Participatory budgeting gives Sunset Park and Red Hook residents a voice
Council District 38 has $2 million to spend and Councilmember Carlos Menchaca wants your help in deciding what to spend it on.
This is because the popular democratic process called participatory budgeting (PBNYC) is back and coming for the first time to Sunset Park, Red Hook, South Park Slope, Greenwood Heights, and the Bay Ridge Towers.
It was a packed house on Thursday, February 20, inside Sunset Park environmental nonprofit UPROSE’s community room, where dozens of residents, business owners, students, community leaders and the curious gathered to hear Menchaca, his staff and PBNYC volunteers explain how they could make their own voices heard while improving their communities.
“This project is transformational. This is what gives you power in your community and government. You have $2 million of choice in what happens,” emphasized Menchaca, 33, the freshman councilmember from Red Hook who won his seat in November after a September victory over then-incumbent Sara Gonzalez. “It’s when families step up and begin to participate that we transform our communities.”
Sunset Park resident Javier Nieves agreed, stating that PBNYC “is a way of getting regular folks involved in a process that traditionally locks them out [and although] we don’t know where it will end, at least there’s now a mechanism for input.”
Friends of Sunset Park founder Maria Roca said she had heard about the process when it started years ago in Brazil and had hoped it would come to her neighborhood one day. “It’s a great civic education tool to get people excited and involved,” she explained. “It’s not conceptual; it’s concrete.”
As for what she hopes to vote for, Roca said “the need is huge for so many things,” but “the Sunset Park library has been so neglected and I would love to see three more stories above it, maybe to provide early childhood center seats.”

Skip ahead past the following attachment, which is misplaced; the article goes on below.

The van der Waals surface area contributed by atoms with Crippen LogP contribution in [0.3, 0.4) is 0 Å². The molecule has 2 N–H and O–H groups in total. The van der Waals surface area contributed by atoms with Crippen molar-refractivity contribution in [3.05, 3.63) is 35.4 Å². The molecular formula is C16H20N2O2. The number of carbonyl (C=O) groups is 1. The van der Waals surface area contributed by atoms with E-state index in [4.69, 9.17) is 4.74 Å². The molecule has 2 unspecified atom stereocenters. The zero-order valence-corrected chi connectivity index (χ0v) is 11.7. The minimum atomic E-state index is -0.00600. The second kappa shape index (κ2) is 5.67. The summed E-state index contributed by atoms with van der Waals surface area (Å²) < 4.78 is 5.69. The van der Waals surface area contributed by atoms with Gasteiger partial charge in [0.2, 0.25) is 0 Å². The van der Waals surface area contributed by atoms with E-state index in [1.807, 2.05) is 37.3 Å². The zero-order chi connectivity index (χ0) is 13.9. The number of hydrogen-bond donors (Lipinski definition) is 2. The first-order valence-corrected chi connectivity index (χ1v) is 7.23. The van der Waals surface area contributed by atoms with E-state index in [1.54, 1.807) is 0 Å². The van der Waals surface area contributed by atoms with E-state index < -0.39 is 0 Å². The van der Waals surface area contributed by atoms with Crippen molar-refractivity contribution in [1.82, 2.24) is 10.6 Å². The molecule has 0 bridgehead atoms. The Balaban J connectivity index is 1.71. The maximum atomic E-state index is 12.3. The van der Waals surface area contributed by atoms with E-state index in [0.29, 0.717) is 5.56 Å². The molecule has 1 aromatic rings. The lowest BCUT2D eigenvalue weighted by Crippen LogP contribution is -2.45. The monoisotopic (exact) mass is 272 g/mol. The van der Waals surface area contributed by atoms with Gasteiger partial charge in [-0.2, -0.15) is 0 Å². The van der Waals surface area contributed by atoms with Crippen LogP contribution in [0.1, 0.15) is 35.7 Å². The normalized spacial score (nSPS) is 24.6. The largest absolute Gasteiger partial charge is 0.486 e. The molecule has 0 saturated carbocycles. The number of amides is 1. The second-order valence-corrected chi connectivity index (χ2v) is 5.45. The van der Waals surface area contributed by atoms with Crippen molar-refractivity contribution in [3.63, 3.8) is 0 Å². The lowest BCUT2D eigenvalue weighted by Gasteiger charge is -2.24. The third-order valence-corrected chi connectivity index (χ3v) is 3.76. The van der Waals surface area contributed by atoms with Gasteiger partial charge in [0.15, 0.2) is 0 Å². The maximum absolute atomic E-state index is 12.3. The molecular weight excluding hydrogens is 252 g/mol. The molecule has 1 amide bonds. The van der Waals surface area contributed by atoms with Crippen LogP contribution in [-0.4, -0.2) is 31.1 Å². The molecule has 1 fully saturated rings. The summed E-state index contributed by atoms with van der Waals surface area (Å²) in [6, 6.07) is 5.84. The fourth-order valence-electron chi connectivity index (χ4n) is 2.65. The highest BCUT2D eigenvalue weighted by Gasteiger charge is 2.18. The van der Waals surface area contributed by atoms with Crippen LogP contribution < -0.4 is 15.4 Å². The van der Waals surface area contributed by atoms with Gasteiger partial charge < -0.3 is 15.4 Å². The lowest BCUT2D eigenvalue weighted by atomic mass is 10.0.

Sheryl Braxton of Red Hook also has her eye on education, noting that “Red Hook needs more vocational training programs [that] could bring down crime and help educate people for jobs.”
Thus far, District 38’s PBNYC process is about two-thirds done, with the October, 2013 public brainstorming meetings—jointly presided over by Menchaca and Gonzalez’s staffs—producing 397 ideas from 237 residents.
Those ideas were whittled down by volunteer committees to 46 proposals that will soon be voted on by residents. The proposals with the most votes and that fit within the $2 million budget will get funded.
Thus far, potential projects include new furniture for the Sunset Park Library, trash and recycling stations along the Fifth Avenue shopping corridor, flood lighting and Safe Zone lighting in Red Hook, improved basketball courts in NYCHA’s Red Hook Houses, bathroom and other renovations and dance/computer/music space at several area schools, and more.
The PBNYC process in District 38 continues on Tuesday, March 4 from 5:30-8:30 p.m. with a planned Art/Expo Workshop for residents to gather and create visual displays of the projects nominated for funding. The location is to be determined.
Then, on Saturday, March 15, one or more Project Expos will be held from 12-3 p.m. at an as-yet-determined location, where prospective voters can review the project descriptions and displays created at the Art/Expo and begin considering which projects they will vote for.
Those votes can officially be made during Vote Week—scheduled for Sunday, March 30 through Sunday, April 6 at several poll sites that will be located at community-chosen poll sites across the district.
To find out more about the PBNYC process or to get involved with District 38’s process via volunteering and/or voting, contact Menchaca’s office at 718-439-9012 and “like” its Facebook page at https://www.facebook.com/pbnycdistrict38.
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